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The Universal Translator for Communication Between RS-232 Ports on A/V Components

Part II

February, 2006

Colin Miller

 

In Theory

The Universal Translator is available programmed at the factory to work with a variety of components, but for the sake of being thorough, it was deemed more appropriate that I be able to explore the functionality and flexibility that comes with a configurable architecture.

From the perspective of being a journalist, this probably was a good idea. However, I think that considering the time involved in reading the manual, digging up and interpreting serial protocol, trouble-shooting hardware, and debugging, there is most definitely significant added value in having the item simply work out of the box. It took me somewhere between 3-4 hours for the whole process.

While much of it was the learning curve and discovering the idiosyncrasies of the interaction of multiple devices, and not necessarily applicable to predicting the experience of others, this process is very much within the realm of my day job, doing integration work in residential and commercial environments. So, even though it would be much quicker process to do it again for somebody else with the same gear, or different gear that happened to be an easier fit, the time I spent probably isn't unrealistic, and in fact may be on the low side for someone only casually involved with serial communication.

Donít get me wrong. The documentation for the Universal Translator is pretty good, and the process, following the directions, isn't complicated. But, it's hardly a cut and paste procedure. Let me 'quickly' run though it . . . .

First we determine the baud information of the connected devices (speed, length of data bytes, number of stop bits, and parity bit if any), the strings (sequence of data bytes) we'll be receiving and sending from each, and the physical type of connection for each serial port. This will probably involve obtaining protocol documentation from the respective manufacturers of the devices. Sometimes, however, that documentation either proves difficult to interpret, is outright lacking information, and is occasionally wrong. Even worse, sometimes the technical support for the manufacturers of the devices have no idea what youíre asking. But, if youíve got products from manufacturers that actually actively support the use of serial communication with their products, you'll get there, even if only after jumping through a few hoops.

The UT is pretty flexible in terms of baud rate. However, it doesnít support parity bits at all if the bytes have 8 data bits (as opposed to 7). The manual says that's okay when receiving strings on the input, as it ignores the parity bit, but this might be a problem when it sends strings. Even though most devices don't use the parity bit, some do, so it's something to look for.

Once we figure out the strings we'll be sending, if they're not already in hexadecimal format, (for instance, plain text) we'll have to find out the hexadecimal equivalents to the ASCII text.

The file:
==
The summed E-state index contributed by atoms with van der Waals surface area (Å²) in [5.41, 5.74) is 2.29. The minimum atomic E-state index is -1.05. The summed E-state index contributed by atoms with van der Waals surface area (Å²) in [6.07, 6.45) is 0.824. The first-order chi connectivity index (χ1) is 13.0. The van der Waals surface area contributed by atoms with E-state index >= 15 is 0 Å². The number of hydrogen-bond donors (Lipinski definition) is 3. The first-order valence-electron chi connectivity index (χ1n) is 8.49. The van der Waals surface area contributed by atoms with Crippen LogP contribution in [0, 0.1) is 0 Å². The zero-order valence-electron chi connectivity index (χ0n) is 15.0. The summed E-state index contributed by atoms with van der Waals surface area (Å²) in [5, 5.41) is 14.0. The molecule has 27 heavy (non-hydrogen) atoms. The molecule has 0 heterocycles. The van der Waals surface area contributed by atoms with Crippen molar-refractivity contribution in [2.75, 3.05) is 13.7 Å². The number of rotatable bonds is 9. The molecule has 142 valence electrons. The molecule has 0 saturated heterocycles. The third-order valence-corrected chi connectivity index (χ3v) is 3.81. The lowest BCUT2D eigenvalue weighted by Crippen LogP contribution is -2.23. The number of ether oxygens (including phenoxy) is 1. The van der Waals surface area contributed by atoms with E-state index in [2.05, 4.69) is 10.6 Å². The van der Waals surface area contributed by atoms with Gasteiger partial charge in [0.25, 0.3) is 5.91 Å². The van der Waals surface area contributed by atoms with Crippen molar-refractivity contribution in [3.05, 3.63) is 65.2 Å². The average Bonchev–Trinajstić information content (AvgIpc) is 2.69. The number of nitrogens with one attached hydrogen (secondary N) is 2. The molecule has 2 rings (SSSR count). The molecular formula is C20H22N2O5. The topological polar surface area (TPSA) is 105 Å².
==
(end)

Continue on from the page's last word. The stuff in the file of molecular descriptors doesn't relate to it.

Hexadecimal numbers are based on 16, instead of 10. So, instead of 0-9, we have 0-F, such that a decimal 13 would be a hexadecimal 0D, for example. ASCII text has a number assigned to each symbol, often represented in hexadecimal format as an alternative. Despite it being somewhat of a pain, it's actually necessary to provide hexadecimal string entry, as some devices require bytes for which there are no text characters. It would have been nice to allow entry as either, but given only a single option between ASCII and hexadecimal string entry, the hexadecimal option was the best choice. The manual provides a link to a conversion table, www.lookuptables.com. The manual also provides a work sheet so we can lay out which strings go where.

Regarding the physical connectors, on the Universal Translator, the Input port is similar to a PC's port (Receive on pin 2, transmit on pin 3), and the Output port is like that of a modem (transmit on pin 2, and receive on pin 3). If the connection between the UT and the other device involves two ports that are different, use a straight-through type serial cable. If they're the same, use a null modem type serial cable. If it's not a standard DB-9 port on the connected equipment, you're going to have to do a pin to pin list, and maybe make your own cable. Tx goes to Rx, Rx goes to Tx, CTS goes to RTS, RTS goes to CTS, and ground goes to ground. Good luck! The manual mentions that you can reconfigure the connections on the Universal Translator with some jumper connectors. I keep a handful of adapters around, so I just threw in an adapter when necessary.

I had worked with the serial interfaces for both the AVM-30 and the HD+, and so leveraged my prior experience. To get the hexadecimal values from the AVM-30, I put the Crestron Viewport terminal program into a Display as Hexadecimal mode, and watched the strings that the AVM-30 spit out, and referred to the AVM-30 documentation to identify the string section that contained the current source information. For the HD+, I connected to my controller in debug mode while it generated the strings, including calculating checksums, according to a subroutine I had written a few months ago, and copied the strings that went to the unit for particular functions. All in all, relatively painless.

Click Here to Go to Part III.

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